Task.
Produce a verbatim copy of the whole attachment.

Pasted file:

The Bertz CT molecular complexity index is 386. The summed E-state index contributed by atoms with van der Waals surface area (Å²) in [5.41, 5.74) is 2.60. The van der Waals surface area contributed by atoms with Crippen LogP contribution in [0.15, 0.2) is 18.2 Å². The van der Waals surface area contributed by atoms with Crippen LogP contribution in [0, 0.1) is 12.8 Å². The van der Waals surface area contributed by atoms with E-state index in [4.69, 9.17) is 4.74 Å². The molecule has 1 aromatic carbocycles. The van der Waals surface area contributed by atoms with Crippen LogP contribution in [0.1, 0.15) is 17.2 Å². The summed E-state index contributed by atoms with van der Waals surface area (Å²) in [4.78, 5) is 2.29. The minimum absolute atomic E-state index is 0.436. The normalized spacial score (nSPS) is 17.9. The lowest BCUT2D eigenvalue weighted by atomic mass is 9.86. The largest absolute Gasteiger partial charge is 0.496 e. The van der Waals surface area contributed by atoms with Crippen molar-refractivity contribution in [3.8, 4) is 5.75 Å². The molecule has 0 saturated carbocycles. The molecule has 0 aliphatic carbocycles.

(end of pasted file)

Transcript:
The Bertz CT molecular complexity index is 386. The summed E-state index contributed by atoms with van der Waals surface area (Å²) in [5.41, 5.74) is 2.60. The van der Waals surface area contributed by atoms with Crippen LogP contribution in [0.15, 0.2) is 18.2 Å². The van der Waals surface area contributed by atoms with Crippen LogP contribution in [0, 0.1) is 12.8 Å². The van der Waals surface area contributed by atoms with E-state index in [4.69, 9.17) is 4.74 Å². The molecule has 1 aromatic carbocycles. The van der Waals surface area contributed by atoms with Crippen LogP contribution in [0.1, 0.15) is 17.2 Å². The summed E-state index contributed by atoms with van der Waals surface area (Å²) in [4.78, 5) is 2.29. The minimum absolute atomic E-state index is 0.436. The normalized spacial score (nSPS) is 17.9. The lowest BCUT2D eigenvalue weighted by atomic mass is 9.86. The largest absolute Gasteiger partial charge is 0.496 e. The van der Waals surface area contributed by atoms with Crippen molar-refractivity contribution in [3.8, 4) is 5.75 Å². The molecule has 0 saturated carbocycles. The molecule has 0 aliphatic carbocycles.